We get twenty-four sites, when everyone reports. I end up returning a couple, but the cost is not enough to break us.

El Capitan In the week that follows, there are bills to pay, checks to deposit, spreadsheets to conjure. Emails to write, the camp website to update, latecomers who want in. There is my life on hold, now to be picked up again.

I am going to write this story down, I resolve. From first to last, as post-traumatic therapy.

I have a telephone conversation with one of the rangers to clear up some questions about the park.

“How many in your party,” she says.

“About a hundred and fifty,” I say.

“You’re bringing a group of 150 to El Capitan on Memorial Day weekend?” she says.


She doesn’t believe me.




A weekday night. Another parent teacher meeting at Fern Hill. Barely a month since the last meeting, when I became the assistant organizer for the camping trip. It seems years.

“I want to acknowledge Wolf,” Don says to the group. “For an incredible job.”

Applause. There is never applause at a parent meeting.

“Everyone on the team stand up,” I say.

They do.

David's slingshot“How are you?” Don says afterward.

“I’m not sure,” I say. “I mean no disrespect, but I think I know how David felt when he slew Goliath.”

This is the day the Lord hath made.

We’re going to El Capitan. We’re going to El Capitan.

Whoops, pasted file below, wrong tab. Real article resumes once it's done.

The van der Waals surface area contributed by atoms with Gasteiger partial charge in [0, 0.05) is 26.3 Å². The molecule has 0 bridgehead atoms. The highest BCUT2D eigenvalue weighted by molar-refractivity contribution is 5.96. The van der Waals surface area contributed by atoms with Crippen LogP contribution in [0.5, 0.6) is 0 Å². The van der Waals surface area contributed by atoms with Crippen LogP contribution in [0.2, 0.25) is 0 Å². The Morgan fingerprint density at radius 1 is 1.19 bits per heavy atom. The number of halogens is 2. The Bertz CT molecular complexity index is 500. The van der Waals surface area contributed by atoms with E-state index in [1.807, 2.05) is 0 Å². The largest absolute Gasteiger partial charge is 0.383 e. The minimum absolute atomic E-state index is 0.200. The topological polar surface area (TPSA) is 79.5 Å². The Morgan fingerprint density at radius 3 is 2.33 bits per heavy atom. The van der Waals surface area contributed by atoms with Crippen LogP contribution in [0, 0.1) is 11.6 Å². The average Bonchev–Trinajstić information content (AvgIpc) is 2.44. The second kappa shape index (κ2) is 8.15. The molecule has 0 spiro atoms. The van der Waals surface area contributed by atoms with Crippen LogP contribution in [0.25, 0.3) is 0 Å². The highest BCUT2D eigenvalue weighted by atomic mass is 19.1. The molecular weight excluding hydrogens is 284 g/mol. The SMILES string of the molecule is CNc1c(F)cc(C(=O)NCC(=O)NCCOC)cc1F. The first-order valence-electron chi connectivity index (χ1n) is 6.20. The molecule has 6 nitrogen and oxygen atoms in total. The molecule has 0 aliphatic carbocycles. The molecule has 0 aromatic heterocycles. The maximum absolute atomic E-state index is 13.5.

This is the last in a series of, unbelievably, seven posts. Here are the first six:

Assistant, Promotion, And now my troubles begin, Team, Sign-up, Rush



Good Scouts: Donald takes Huey, Dewey, and Louie camping


Image Credit: Osmar Schindler, “David und Goliat”



Anything unbelievable ever happen to you?  (Add your thoughts by clicking a few lines below below, where it says comments or add one. I always respond here.)


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{ 22 comments… read them below or add one }

Pauline Gaines December 11, 2011 at 12:59 pm

I’m exhausted just reading this. I tried to book a spot for just my family to El Capitan and couldn’t get in. I hear it’s great, though. Congratulations for fighting your way in!


Wolf Pascoe December 11, 2011 at 1:40 pm

Fight is the word. It’s every writer’s dream to exhaust his readers. Not.


Mitchell December 11, 2011 at 2:43 pm

*standing and cheering*
Sir, that was outstanding – the whole story. I am thrilled for you that it all worked out as it did and selfishly thrilled that you shared it with us (I seriously almost teared up in the end of this one).
Great story, beautifully written. Thank you so much.


Wolf Pascoe December 11, 2011 at 4:39 pm

I almost didn’t write it because I thought, “Who could possibly be interested?” There’s a lesson in here somewhere. Thanks, Mitchell.


Bruce Miller December 11, 2011 at 3:23 pm

You are amazing. I can’t wait to hear about the trip. El Capitan on Memorial Day Weekend..150 kids! Holy moly.
Should be memorialable.


Wolf Pascoe December 11, 2011 at 4:43 pm

Thanks, Bruce. Hear about it you will, but not, I hope, at such length.


Privilege of Parenting December 12, 2011 at 11:33 am

David? Sounds more like Moses questing after the promised land—only I hope you get to fully partake of milk and honey with your Fern Hill tribe.


Wolf Pascoe December 12, 2011 at 12:51 pm

Milk and honey or watery coffee and charred burgers, as the case may be. I should go camping with Moses.